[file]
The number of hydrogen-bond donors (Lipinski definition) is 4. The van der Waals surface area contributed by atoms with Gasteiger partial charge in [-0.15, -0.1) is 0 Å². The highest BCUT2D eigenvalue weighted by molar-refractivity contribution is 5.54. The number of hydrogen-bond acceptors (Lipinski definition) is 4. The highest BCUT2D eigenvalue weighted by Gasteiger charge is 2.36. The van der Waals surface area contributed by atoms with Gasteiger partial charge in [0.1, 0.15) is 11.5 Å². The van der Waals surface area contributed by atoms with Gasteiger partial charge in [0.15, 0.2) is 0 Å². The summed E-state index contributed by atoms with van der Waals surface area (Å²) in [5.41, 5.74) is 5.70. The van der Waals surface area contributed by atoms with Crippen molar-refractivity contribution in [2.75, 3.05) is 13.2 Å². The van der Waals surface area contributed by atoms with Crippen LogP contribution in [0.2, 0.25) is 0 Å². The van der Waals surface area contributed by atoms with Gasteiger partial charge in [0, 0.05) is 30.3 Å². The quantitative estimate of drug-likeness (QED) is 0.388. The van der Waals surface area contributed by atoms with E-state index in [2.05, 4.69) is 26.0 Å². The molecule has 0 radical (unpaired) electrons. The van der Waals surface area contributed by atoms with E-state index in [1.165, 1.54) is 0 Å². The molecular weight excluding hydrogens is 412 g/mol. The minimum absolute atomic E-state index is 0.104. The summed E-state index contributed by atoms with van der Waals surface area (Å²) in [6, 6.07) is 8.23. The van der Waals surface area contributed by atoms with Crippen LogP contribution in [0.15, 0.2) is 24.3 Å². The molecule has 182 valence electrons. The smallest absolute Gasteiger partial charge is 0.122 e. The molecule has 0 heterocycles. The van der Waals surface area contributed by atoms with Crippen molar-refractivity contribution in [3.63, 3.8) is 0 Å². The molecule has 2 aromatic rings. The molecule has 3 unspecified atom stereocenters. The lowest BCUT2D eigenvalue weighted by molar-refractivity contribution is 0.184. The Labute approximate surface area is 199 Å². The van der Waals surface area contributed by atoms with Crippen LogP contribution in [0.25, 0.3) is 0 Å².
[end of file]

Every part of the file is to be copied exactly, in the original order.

The number of hydrogen-bond donors (Lipinski definition) is 4. The van der Waals surface area contributed by atoms with Gasteiger partial charge in [-0.15, -0.1) is 0 Å². The highest BCUT2D eigenvalue weighted by molar-refractivity contribution is 5.54. The number of hydrogen-bond acceptors (Lipinski definition) is 4. The highest BCUT2D eigenvalue weighted by Gasteiger charge is 2.36. The van der Waals surface area contributed by atoms with Gasteiger partial charge in [0.1, 0.15) is 11.5 Å². The van der Waals surface area contributed by atoms with Gasteiger partial charge in [0.15, 0.2) is 0 Å². The summed E-state index contributed by atoms with van der Waals surface area (Å²) in [5.41, 5.74) is 5.70. The van der Waals surface area contributed by atoms with Crippen molar-refractivity contribution in [2.75, 3.05) is 13.2 Å². The van der Waals surface area contributed by atoms with Crippen LogP contribution in [0.2, 0.25) is 0 Å². The van der Waals surface area contributed by atoms with Gasteiger partial charge in [0, 0.05) is 30.3 Å². The quantitative estimate of drug-likeness (QED) is 0.388. The van der Waals surface area contributed by atoms with E-state index in [2.05, 4.69) is 26.0 Å². The molecule has 0 radical (unpaired) electrons. The van der Waals surface area contributed by atoms with E-state index in [1.165, 1.54) is 0 Å². The molecular weight excluding hydrogens is 412 g/mol. The minimum absolute atomic E-state index is 0.104. The summed E-state index contributed by atoms with van der Waals surface area (Å²) in [6, 6.07) is 8.23. The van der Waals surface area contributed by atoms with Crippen LogP contribution in [0.15, 0.2) is 24.3 Å². The molecule has 182 valence electrons. The smallest absolute Gasteiger partial charge is 0.122 e. The molecule has 0 heterocycles. The van der Waals surface area contributed by atoms with Crippen molar-refractivity contribution in [3.63, 3.8) is 0 Å². The molecule has 2 aromatic rings. The molecule has 3 unspecified atom stereocenters. The lowest BCUT2D eigenvalue weighted by molar-refractivity contribution is 0.184. The Labute approximate surface area is 199 Å². The van der Waals surface area contributed by atoms with Crippen LogP contribution in [0.25, 0.3) is 0 Å².